Caldwell recognized for leadership, personality
CAMP HANSEN, Japan -- Superheroes are known for their extraordinary powers. While many have pondered which fictional superpower they would most like to possess, few stop to consider what is real when it comes to superheroes — their character.
While Sgt. Maj. Robert L. Caldwell is not a superhero, many who have come into contact with him throughout their career consider him one.
Caldwell, who most recently served as the sergeant major of 3rd Marine Expeditionary Brigade, III Marine Expeditionary Force Headquarters Group and Camp Hansen, marched across the parade deck March 29 during his retirement ceremony; a ceremony recognizing 30 years of honorable and faithful service to the Marine Corps and nation.
“I have known Caldwell a little over three years, and only knew him by his magnanimous reputation before arriving to the unit,” said Col. Stephen B. Lewallen, the commanding officer of III MHG and Camp Hansen commander. “When they made him, they really broke the mold, creating the most dynamic gentleman I have ever worked with in the Marine Corps.”
Caldwell’s journey as a Marine began at the age of 17, following graduation from Spartanburg High School in Spartanburg, S.C. In August 1983, following a year in the delayed entry program, he departed for Marine Corps Recruit Depot Parris Island, where he immediately began to excel.
“My aspirations started from the very beginning when I was selected as guide for the platoon,” said Caldwell.
His selection as platoon guide during recruit training fueled an already burning desire to lead Marines. Consequently, Caldwell was meritoriously promoted to private first class upon graduation from recruit training.
Accelerated advancement was something Caldwell became accustomed to earning three meritorious promotions within the first 10 years of his storied career.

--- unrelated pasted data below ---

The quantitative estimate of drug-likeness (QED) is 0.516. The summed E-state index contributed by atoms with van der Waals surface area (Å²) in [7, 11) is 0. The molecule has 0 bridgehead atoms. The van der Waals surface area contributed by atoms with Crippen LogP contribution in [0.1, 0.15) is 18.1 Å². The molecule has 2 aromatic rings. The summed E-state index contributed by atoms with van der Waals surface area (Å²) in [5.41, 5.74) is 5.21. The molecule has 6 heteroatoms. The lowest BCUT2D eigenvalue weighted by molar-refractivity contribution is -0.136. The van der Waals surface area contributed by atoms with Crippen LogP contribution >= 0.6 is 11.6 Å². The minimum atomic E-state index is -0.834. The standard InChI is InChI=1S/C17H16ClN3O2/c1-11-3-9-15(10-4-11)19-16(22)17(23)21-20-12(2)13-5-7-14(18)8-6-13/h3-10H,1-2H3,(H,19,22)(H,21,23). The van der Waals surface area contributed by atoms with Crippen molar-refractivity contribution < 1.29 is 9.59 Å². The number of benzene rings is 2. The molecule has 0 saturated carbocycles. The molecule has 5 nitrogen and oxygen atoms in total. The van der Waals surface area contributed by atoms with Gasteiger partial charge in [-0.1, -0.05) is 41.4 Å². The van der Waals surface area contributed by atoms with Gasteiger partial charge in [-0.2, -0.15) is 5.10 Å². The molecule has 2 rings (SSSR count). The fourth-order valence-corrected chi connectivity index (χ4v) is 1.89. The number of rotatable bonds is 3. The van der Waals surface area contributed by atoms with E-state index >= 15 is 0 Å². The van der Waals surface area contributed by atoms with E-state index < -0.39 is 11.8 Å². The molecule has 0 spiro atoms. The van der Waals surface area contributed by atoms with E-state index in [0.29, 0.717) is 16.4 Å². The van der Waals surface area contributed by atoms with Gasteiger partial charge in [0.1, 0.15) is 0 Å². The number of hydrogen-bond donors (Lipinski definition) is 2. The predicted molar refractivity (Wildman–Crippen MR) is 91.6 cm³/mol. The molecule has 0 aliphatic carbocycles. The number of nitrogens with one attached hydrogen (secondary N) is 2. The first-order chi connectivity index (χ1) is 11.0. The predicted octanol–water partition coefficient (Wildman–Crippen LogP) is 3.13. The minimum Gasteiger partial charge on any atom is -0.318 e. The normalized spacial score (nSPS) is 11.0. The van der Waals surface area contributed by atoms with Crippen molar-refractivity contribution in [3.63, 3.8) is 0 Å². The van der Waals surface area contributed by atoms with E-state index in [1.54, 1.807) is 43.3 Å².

A few years later, Caldwell was presented with an opportunity to return to Parris Island and lead Marines, this time as a drill instructor.
“During my time at the recruit depot, I processed about 4,000 recruits and graduated about 500 Marines,” said Caldwell.
But it was more than a matter of numbers for Caldwell, who was named drill instructor of the year in 1993; it was about impacting and shaping young Marines and helping them realize their potential.
“The greatest experience was being able to mold recruits into Marines ready to demonstrate their potential,” said Caldwell.
Molding and developing Marines is something Caldwell took personally. Ultimately, it led and motivated him to avoid complacency as his career progressed.
Caldwell’s leadership style and gregarious personality allowed Marines to gravitate toward him, according to Lewallen.
“The Marines know he is concerned about their welfare and that he is genuinely pushing ahead to serve their interests as a senior enlisted advisor and leader,” said Lewallen. “On any given day, he has 3,300 Marines with the MEB and MHG and over 7,000 Marines and civilians with the camp. There are not many Marines that can execute the job like Caldwell.”
It was Caldwell’s infectious personality and leadership style that earned him the respect of the Marines under his charge, according to Lewallen, who witnessed this bond firsthand prior to a concert on Camp Hansen last winter.
“Prior to the Trace Adkins concert, I was going to introduce Adkins to the Marines, but as soon as the Marines got a glimpse of Caldwell, the whole crowd began chanting Caldwell’s catchphrase, ‘Shing-ding-a-ling,’” said Lewallen. “So he went out and got the crowd worked up for Adkins.”
Shing-ding-a-ling is a phrase Caldwell uses to describe the abundant amount of motivation he feels about being a Marine and serving with other Marines.
“As my retirement approaches, I want to make sure that all the Marines keep a high level of MAD — motivation, attitude and discipline,” said Caldwell. “Always be that individual that all Marines want to emulate and strive to be like one day.”